Demand response and other distributed energy resources

2023 Market Monitoring Report

This report identifies the main regulatory barriers and market restrictions that hindered the participation of distributed energy resources (i.e., demand response, energy storage and distributed generation) in the European wholesale electricity markets and system operation services in 2022.

Why is it so critical to leverage energy savings and small energy players?

The recent energy crisis showed how shifting and reducing electricity demand plays a crucial role when electricity supply is scarce or at risk. Europe’s ambition to be a carbon neutral continent by 2050 also means that a massive rollout of renewables is needed. Flexibility in the power system must double to keep pace with renewables. As the supply side increasingly fluctuates (with variable renewables) one important source of flexibility is the electricity consumers (also called “demand side”) and other small and distributed resources (e.g. batteries or rooftop solar).

The European Commission’s assessment of the draft updated National Energy and Climate Plans (18 December 2023) points out that going forward, the demand side of the electricity sector and energy storage are insufficiently covered despite the growing importance of flexibility.

What are the key findings of ACER’s barriers to demand response report?

  • Many barriers to demand response persist (e.g. difficulties to access markets, lack of national rules, some retail electricity prices do not send proper price signals, etc.). Collectively, these significantly impact the market. Incentivising demand response should remain a priority for policy makers.
  • Price spikes signal opportunities: price spikes and negative prices are more and more frequent, sending clear signals on when and where there is a need to increase supply or cut or shift demand.
  • A proper legal framework for new actors to enter the electricity markets and system operation services is still missing in many Member States.
  • Many consumers still need smart meters and incentivising retail electricity contracts to cut or shift their energy consumption.
  • There is limited participation of distributed energy resources (e.g. consumers or batteries) in balancing services, congestion management services and capacity mechanisms.
  • Some retail markets are not sufficiently open to new actors and competition.
  • Some retail price interventions dampen price signals needed to activate demand response. On top of the price interventions introduced as emergency measures in response to the energy crisis, at least thirteen Member States have interventions in the retail electricity prices that predated the energy crisis. Most do not provide signals for demand response activation.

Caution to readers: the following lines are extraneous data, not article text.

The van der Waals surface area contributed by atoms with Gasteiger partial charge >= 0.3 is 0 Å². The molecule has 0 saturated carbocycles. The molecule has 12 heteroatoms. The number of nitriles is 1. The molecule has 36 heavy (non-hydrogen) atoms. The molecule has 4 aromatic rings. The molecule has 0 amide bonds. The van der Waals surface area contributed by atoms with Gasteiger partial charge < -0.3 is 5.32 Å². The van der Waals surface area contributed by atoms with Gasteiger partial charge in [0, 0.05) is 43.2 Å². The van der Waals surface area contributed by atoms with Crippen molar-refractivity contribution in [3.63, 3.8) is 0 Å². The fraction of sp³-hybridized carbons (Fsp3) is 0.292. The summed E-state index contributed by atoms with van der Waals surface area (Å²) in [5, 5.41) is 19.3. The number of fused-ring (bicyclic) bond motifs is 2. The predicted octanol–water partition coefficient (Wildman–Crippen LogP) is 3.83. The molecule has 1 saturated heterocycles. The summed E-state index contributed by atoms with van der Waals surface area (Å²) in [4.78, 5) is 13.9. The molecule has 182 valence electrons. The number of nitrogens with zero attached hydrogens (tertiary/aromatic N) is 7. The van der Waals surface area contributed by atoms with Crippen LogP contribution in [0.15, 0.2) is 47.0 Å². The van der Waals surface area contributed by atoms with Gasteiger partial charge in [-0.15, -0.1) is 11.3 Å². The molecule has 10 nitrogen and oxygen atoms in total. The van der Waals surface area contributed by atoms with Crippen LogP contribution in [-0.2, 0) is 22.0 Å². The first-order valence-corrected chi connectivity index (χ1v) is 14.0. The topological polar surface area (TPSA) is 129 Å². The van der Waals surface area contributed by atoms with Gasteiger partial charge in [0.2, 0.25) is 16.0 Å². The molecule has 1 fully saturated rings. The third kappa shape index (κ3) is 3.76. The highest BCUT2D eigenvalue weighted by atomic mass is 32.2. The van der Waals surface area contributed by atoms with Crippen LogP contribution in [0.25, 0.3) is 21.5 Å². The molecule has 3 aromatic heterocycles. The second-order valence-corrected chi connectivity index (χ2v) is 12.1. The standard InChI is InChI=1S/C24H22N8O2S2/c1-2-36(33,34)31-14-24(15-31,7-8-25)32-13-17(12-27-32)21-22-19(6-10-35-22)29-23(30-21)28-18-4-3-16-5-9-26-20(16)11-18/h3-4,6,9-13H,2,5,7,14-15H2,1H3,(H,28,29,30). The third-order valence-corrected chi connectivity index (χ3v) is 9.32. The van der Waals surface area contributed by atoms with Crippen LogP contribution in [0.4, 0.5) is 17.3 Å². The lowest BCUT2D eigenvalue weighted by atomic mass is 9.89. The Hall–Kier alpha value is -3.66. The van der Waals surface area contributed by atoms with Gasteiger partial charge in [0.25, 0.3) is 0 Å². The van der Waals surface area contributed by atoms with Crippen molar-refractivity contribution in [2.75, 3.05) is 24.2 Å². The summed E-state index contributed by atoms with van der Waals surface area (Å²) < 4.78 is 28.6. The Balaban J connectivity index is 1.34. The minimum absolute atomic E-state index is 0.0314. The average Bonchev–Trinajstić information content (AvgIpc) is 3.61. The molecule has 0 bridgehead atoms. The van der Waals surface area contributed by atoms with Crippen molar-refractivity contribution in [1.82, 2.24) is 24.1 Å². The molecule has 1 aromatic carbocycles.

• Since 2020, some progress has been made in several countries (e.g. improving their national legislation, relaxing some requirements to provide balancing services or making their capacity mechanisms more inclusive).

ACER's public consultation from 19 December 2023 to 2 February 2024 aimed to gather stakeholders' inputs on the prioritisation of strategies for overcoming barriers to demand response. Based on the inputs received, ACER will focus its 2024 market monitoring work on the most relevant barriers.

Demand response and other distributed energy resources

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The ACER report presents key findings and specific recommendations. Broadly, this includes 9 recommendations to Member States, regulators, transmission system operators and distribution system operators, including to:

  • Speed up implementing regulatory changes to remove persistent barriers to electricity consumers and other new entrants and small players.
  • Accelerate the roll-out of smart meters, provide proper price signals in electricity bills contracts and raise consumer awareness to activate demand response.
  • Ensure that local markets for congestion management have a chance to develop and mature. Define a transparent national process to assess when/where local markets may be implemented.
  • Facilitate new entrants’ access to retail energy markets.
  • Be targeted, tailored and temporary when considering retail price interventions.

 Access the report


Interested in report's key findings? See the informative infographic.


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